Night eating syndrome is an eating disorder, characterized by a delayed circadian pattern of food intake.
Night eating syndrome is not the same as binge eating disorder, although individuals with night eating syndrome are often binge eaters. It differs from binge eating in that the amount of food consumed in the evening/night is not necessarily objectively large nor is a loss of control over food intake required. It was originally described by Dr. Albert Stunkard in 1955 and is currently included in the “Other Specified Feeding or Eating Disorder” category of the DSM-5.
Individuals with night eating syndrome feel like they have no control over their eating patterns, and often feel shame and guilt over their condition.
Night eating syndrome affects an estimated 1.5% of the population, and is equally common in men and women, according to the National Institute of Mental Health.
Medical Impact of Night Eating Syndrome
Individuals with night eating syndrome are often obese or overweight, which makes them susceptible to health problems caused by being overweight, including high blood pressure, diabetes and high cholesterol. Those who are obese increase their risk of heart diseases, many types of cancer and gallbladder disease.
Individuals with night eating syndrome often have a history of substance abuse, and may also suffer from depression. They typically report being more depressed at night. They also frequently have sleep disorders.
Signs of Night Eating Syndrome
Those with night eating syndrome may be overweight or obese. They feel like they have no control over their eating behavior, and eat in secret and when they are not hungry. They also feel shame and remorse over their behavior.
They may hide food out of shame or embarrassment. Those with night eating syndrome typically eat rapidly, eat more than most people would in a similar time period and feel a loss of control over their eating. They eat even when they are not hungry and continue eating even when they are uncomfortably full. Feeling embarrassed by the amount they eat, they typically eat alone to minimize their embarrassment. They often feel guilt, depression, disgust, distress or a combination of these symptoms.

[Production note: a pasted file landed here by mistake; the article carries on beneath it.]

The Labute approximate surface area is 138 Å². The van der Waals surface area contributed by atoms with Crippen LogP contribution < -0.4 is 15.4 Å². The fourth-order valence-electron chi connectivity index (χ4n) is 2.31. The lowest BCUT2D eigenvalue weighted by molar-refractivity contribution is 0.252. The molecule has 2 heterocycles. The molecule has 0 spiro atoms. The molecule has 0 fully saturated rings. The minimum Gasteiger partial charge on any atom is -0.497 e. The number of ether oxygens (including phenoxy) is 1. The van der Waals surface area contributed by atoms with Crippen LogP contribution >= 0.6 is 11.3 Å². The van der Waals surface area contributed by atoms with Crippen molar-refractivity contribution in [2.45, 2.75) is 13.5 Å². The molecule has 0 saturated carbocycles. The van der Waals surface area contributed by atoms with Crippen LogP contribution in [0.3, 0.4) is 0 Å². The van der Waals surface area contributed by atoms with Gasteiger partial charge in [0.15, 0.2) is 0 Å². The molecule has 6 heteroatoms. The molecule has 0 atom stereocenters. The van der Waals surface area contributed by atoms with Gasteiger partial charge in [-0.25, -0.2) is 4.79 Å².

Those with night-eating syndrome eat a majority of their food during the evening. They eat little or nothing in the morning, and wake up during the night and typically fill up on high-calorie snacks.
Traits of patients with night-eating syndrome may include being overweight, frequent failed attempts at dieting, depression or anxiety, substance abuse, concern about weight and shape, perfectionism and a negative self-image.
Causes of Night Eating Syndrome
Causes of night eating syndrome vary, but there are usually a variety of contributing factors. Sometimes college students pick up the habit of eating at night and are unable to break the habit when they become working adults. High achievers sometimes work through lunches, and then overcompensate by eating more at night.
Night eating syndrome, ironically, may be a response to dieting. When people restrict their intake of calories during the day, the body signals the brain that it needs food and the individual typically overcompensates at night. Night eating may also be a response to stress.
Those with night eating syndrome are often high achievers, but eating patterns can affect their ability to socialize or manage work-related responsibilities. They may also have different hormonal patterns, resulting in their hunger being inverted so that they eat when they should not and do not eat when they should.
Treating Night Eating Syndrome
As with other eating disorders, successful treatment of night eating syndrome typically requires a combination of therapies.
Treatment for night eating syndrome typically begins with educating patients about their condition, so they are more aware of their eating patterns and can begin to identify triggers that influence how they eat. Just identifying that they have night eating syndrome and that it is not their fault can be an important first step toward recovery.
Treatment of night eating syndrome also includes nutrition assessment and therapy, exercise physiology, and an integration of cognitive-behavioral therapy (CBT), dialectical behavioral therapy (DBT), interpersonal therapy (IT) and stress management. An additional online component may also help patients gain control over their disorders.
It is important for individuals with night eating syndrome to change their behavior by changing their beliefs. If they believe that they are powerless to change the way they eat, they will not be able to change.
Helping Someone With Night Eating Syndrome
If you suspect you or someone you know has Night Eating Syndrome (NES), do something about it. Night Eating Syndrome can have a dramatic impact on a person. Seek professional counseling immediately.